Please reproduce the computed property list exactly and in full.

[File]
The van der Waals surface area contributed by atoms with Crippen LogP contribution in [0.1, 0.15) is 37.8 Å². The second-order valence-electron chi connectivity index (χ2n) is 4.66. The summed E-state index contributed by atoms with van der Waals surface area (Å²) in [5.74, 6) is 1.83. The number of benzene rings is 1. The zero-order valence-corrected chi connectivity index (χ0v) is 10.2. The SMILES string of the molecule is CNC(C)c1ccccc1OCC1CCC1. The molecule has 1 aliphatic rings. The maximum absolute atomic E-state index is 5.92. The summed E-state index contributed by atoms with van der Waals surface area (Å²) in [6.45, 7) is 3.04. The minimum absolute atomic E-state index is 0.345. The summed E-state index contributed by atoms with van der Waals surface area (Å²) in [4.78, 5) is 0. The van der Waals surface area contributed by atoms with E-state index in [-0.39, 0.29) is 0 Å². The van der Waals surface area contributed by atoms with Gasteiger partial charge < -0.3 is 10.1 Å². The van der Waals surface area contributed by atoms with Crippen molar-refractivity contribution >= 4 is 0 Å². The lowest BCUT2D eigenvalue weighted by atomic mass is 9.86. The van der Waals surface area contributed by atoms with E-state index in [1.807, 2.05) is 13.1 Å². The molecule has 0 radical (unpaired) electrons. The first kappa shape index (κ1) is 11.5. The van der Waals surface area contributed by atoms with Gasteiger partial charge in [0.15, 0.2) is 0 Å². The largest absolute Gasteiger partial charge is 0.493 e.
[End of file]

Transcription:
The van der Waals surface area contributed by atoms with Crippen LogP contribution in [0.1, 0.15) is 37.8 Å². The second-order valence-electron chi connectivity index (χ2n) is 4.66. The summed E-state index contributed by atoms with van der Waals surface area (Å²) in [5.74, 6) is 1.83. The number of benzene rings is 1. The zero-order valence-corrected chi connectivity index (χ0v) is 10.2. The SMILES string of the molecule is CNC(C)c1ccccc1OCC1CCC1. The molecule has 1 aliphatic rings. The maximum absolute atomic E-state index is 5.92. The summed E-state index contributed by atoms with van der Waals surface area (Å²) in [6.45, 7) is 3.04. The minimum absolute atomic E-state index is 0.345. The summed E-state index contributed by atoms with van der Waals surface area (Å²) in [4.78, 5) is 0. The van der Waals surface area contributed by atoms with E-state index in [-0.39, 0.29) is 0 Å². The van der Waals surface area contributed by atoms with Gasteiger partial charge < -0.3 is 10.1 Å². The van der Waals surface area contributed by atoms with Crippen molar-refractivity contribution >= 4 is 0 Å². The lowest BCUT2D eigenvalue weighted by atomic mass is 9.86. The van der Waals surface area contributed by atoms with E-state index in [1.807, 2.05) is 13.1 Å². The molecule has 0 radical (unpaired) electrons. The first kappa shape index (κ1) is 11.5. The van der Waals surface area contributed by atoms with Gasteiger partial charge in [0.15, 0.2) is 0 Å². The largest absolute Gasteiger partial charge is 0.493 e.